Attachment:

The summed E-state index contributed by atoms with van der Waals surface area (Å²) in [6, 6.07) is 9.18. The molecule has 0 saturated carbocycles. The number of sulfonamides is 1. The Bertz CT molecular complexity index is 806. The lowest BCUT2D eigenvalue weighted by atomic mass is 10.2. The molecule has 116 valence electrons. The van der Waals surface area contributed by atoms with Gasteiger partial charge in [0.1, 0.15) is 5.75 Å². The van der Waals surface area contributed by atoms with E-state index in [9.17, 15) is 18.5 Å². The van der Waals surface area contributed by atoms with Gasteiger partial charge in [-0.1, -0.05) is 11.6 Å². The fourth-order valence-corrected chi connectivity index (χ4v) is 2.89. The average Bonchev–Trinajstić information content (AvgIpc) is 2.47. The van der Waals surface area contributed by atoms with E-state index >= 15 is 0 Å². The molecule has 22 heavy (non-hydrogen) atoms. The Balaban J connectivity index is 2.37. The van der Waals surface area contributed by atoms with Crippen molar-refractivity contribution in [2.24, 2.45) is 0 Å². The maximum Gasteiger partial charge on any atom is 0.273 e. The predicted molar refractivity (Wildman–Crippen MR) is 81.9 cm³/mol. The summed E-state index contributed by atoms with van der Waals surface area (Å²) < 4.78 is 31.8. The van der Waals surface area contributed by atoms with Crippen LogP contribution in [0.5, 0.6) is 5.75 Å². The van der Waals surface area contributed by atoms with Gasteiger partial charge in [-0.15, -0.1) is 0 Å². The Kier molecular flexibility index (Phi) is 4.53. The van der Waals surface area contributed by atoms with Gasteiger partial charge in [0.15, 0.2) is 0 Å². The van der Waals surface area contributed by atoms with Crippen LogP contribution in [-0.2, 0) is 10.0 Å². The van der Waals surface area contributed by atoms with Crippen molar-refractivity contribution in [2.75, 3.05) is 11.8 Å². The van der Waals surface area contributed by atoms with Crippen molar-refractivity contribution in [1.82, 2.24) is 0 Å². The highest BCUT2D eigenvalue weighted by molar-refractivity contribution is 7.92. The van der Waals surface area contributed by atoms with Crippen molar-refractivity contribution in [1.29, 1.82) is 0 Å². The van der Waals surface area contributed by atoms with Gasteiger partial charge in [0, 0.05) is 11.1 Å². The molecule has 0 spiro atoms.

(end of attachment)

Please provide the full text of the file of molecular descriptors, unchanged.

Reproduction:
The summed E-state index contributed by atoms with van der Waals surface area (Å²) in [6, 6.07) is 9.18. The molecule has 0 saturated carbocycles. The number of sulfonamides is 1. The Bertz CT molecular complexity index is 806. The lowest BCUT2D eigenvalue weighted by atomic mass is 10.2. The molecule has 116 valence electrons. The van der Waals surface area contributed by atoms with Gasteiger partial charge in [0.1, 0.15) is 5.75 Å². The van der Waals surface area contributed by atoms with E-state index in [9.17, 15) is 18.5 Å². The van der Waals surface area contributed by atoms with Gasteiger partial charge in [-0.1, -0.05) is 11.6 Å². The fourth-order valence-corrected chi connectivity index (χ4v) is 2.89. The average Bonchev–Trinajstić information content (AvgIpc) is 2.47. The van der Waals surface area contributed by atoms with E-state index >= 15 is 0 Å². The molecule has 22 heavy (non-hydrogen) atoms. The Balaban J connectivity index is 2.37. The van der Waals surface area contributed by atoms with Crippen molar-refractivity contribution in [2.24, 2.45) is 0 Å². The maximum Gasteiger partial charge on any atom is 0.273 e. The predicted molar refractivity (Wildman–Crippen MR) is 81.9 cm³/mol. The summed E-state index contributed by atoms with van der Waals surface area (Å²) < 4.78 is 31.8. The van der Waals surface area contributed by atoms with Crippen LogP contribution in [0.5, 0.6) is 5.75 Å². The van der Waals surface area contributed by atoms with Gasteiger partial charge in [-0.15, -0.1) is 0 Å². The Kier molecular flexibility index (Phi) is 4.53. The van der Waals surface area contributed by atoms with Gasteiger partial charge in [0.15, 0.2) is 0 Å². The van der Waals surface area contributed by atoms with Crippen LogP contribution in [-0.2, 0) is 10.0 Å². The van der Waals surface area contributed by atoms with Crippen molar-refractivity contribution in [2.75, 3.05) is 11.8 Å². The van der Waals surface area contributed by atoms with Crippen molar-refractivity contribution in [1.82, 2.24) is 0 Å². The highest BCUT2D eigenvalue weighted by molar-refractivity contribution is 7.92. The van der Waals surface area contributed by atoms with Crippen molar-refractivity contribution in [1.29, 1.82) is 0 Å². The van der Waals surface area contributed by atoms with Gasteiger partial charge in [0, 0.05) is 11.1 Å². The molecule has 0 spiro atoms.